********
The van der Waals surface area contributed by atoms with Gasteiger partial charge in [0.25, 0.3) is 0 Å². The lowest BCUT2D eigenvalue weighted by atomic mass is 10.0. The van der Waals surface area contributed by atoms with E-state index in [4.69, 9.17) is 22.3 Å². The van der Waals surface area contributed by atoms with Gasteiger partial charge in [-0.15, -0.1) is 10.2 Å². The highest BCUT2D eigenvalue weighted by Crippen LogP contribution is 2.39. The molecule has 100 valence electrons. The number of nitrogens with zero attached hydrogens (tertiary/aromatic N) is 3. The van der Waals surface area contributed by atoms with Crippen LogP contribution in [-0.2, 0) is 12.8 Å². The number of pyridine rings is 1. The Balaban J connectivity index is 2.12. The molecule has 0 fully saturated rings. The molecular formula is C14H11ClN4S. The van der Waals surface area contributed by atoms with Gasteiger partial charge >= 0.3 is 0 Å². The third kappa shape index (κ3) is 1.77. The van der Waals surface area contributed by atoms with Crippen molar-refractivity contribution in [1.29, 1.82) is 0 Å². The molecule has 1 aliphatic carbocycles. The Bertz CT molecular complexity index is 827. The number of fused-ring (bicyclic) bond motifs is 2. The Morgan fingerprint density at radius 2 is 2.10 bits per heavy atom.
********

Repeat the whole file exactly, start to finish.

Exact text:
The van der Waals surface area contributed by atoms with Gasteiger partial charge in [0.25, 0.3) is 0 Å². The lowest BCUT2D eigenvalue weighted by atomic mass is 10.0. The van der Waals surface area contributed by atoms with E-state index in [4.69, 9.17) is 22.3 Å². The van der Waals surface area contributed by atoms with Gasteiger partial charge in [-0.15, -0.1) is 10.2 Å². The highest BCUT2D eigenvalue weighted by Crippen LogP contribution is 2.39. The molecule has 100 valence electrons. The number of nitrogens with zero attached hydrogens (tertiary/aromatic N) is 3. The van der Waals surface area contributed by atoms with Crippen LogP contribution in [-0.2, 0) is 12.8 Å². The number of pyridine rings is 1. The Balaban J connectivity index is 2.12. The molecule has 0 fully saturated rings. The molecular formula is C14H11ClN4S. The van der Waals surface area contributed by atoms with Gasteiger partial charge >= 0.3 is 0 Å². The third kappa shape index (κ3) is 1.77. The van der Waals surface area contributed by atoms with Crippen molar-refractivity contribution in [1.29, 1.82) is 0 Å². The molecule has 1 aliphatic carbocycles. The Bertz CT molecular complexity index is 827. The number of fused-ring (bicyclic) bond motifs is 2. The Morgan fingerprint density at radius 2 is 2.10 bits per heavy atom.